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275647 Posts in 27717 Topics by 4285 Members Latest Member: - Jason DAngelo Most online today: 69 - most online ever: 565 (October 17, 2020, 02:08:06 PM)
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Author Topic: The Pool--hardcore  (Read 9382 times)
James V. West
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Posts: 567


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« Reply #15 on: November 15, 2002, 07:09:10 PM »

Ron:

Yeah, I guess that wouldn't be a bad idea. Sort of put the whole "pool" concept into explicit terms.

Mark:

Well, I'd call it a common pool except the dice the GM gives you should look different from the dice you gamble. The dice you gamble really do come from a common pool of d6s before going into your own pool, but the GM dice don't. See?

I aplogize for being slow to respond, but this has been a week of 12 hour work days...PLUS Saturday work! Ugh. I'm zonkered out of my skull.
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Zoetrope10
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« Reply #16 on: November 16, 2002, 06:27:07 AM »

Hey James

The latest rewrite is crisp and well structured.

I have some beatings:

1. By removing the need for a player-called roll to be tied to a trait, traits with nil bonus dice have little relevance. The rules are less elegant as a result.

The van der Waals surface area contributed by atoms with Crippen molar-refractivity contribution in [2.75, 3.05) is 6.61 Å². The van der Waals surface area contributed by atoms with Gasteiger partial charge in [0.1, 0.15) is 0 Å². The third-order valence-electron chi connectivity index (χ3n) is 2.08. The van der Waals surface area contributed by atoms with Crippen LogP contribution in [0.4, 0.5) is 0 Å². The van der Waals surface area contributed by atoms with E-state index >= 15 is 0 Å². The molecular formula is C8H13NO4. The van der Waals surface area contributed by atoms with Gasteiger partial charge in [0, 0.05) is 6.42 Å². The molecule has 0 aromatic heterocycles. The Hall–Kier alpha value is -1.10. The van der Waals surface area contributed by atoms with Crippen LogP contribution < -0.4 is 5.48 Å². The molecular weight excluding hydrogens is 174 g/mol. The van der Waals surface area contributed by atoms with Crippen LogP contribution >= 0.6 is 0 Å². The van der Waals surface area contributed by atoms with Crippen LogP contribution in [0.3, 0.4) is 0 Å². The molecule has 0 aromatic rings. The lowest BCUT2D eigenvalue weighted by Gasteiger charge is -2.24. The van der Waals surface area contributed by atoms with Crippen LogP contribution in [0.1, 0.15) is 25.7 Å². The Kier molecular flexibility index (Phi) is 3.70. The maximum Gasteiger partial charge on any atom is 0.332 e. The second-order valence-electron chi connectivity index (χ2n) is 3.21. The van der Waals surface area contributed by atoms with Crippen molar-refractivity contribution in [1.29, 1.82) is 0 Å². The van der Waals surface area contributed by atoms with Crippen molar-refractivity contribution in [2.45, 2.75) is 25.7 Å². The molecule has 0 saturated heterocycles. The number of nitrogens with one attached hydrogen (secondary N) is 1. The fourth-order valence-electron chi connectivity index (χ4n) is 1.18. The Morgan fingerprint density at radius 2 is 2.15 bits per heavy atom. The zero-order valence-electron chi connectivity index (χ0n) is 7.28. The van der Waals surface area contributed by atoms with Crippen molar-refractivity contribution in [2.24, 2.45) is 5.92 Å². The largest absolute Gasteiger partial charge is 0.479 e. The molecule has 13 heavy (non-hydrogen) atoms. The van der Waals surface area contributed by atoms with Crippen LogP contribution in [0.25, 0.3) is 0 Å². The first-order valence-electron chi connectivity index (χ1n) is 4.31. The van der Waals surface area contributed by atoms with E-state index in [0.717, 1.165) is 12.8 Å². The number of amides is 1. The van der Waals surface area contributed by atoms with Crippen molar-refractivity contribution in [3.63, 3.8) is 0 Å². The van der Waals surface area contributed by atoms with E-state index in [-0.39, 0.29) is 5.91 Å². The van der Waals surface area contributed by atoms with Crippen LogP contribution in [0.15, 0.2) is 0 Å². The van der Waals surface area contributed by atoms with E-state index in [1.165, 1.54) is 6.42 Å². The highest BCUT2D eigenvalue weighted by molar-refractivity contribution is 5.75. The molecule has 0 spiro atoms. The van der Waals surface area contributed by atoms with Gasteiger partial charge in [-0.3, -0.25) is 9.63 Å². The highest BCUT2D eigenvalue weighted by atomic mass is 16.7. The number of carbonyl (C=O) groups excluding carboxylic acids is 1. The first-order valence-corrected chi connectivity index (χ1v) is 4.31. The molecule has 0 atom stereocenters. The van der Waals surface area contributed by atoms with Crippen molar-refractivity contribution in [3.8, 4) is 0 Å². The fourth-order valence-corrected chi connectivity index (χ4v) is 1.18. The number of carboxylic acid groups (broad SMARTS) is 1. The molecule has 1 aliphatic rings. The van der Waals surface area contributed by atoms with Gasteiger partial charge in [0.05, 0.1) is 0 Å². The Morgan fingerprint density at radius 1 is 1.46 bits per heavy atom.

2. Due to the 'in-game' connotations of the word 'conflict', the sentence 'Dice are cast to determine the general outcome of conflicts' is confusing. As I understand it, the only conflict is 'meta-game' -- dice are cast to see if you get some story telling power, not to determine the general outcome of conflicts occurring in the game world. The latter kinds of conflicts are determined by GM- or player-narration, not by casting dice; dice are cast only to determine who makes the narration. (Hell, this is hard to explain clearly)

3. Missing "Aha!'s". How does the GM decide how many dice to give? If I can show an obvious connection to more than one of my character's traits, can I add as many bonus dice to my roll? What happens if I run out of pool dice, in-game? Clarifying these kinds of questions will improve the game's newbie-friendliness.

regards, René
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James V. West
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Posts: 567


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« Reply #17 on: November 16, 2002, 12:34:41 PM »

Quote from: Zoetrope10

1. By removing the need for a player-called roll to be tied to a trait, traits with nil bonus dice have little relevance. The rules are less elegant as a result.


I don't really want to make a distinction between GM or player initiated rolls. For some reason it just mucks with me. However, I do see your point and its a point that's been made before. One solution I'm kicking around is requiring at least a +1 on every Trait. I think I had this in the rules before at some point but took it out. But this is still up in the air.

Quote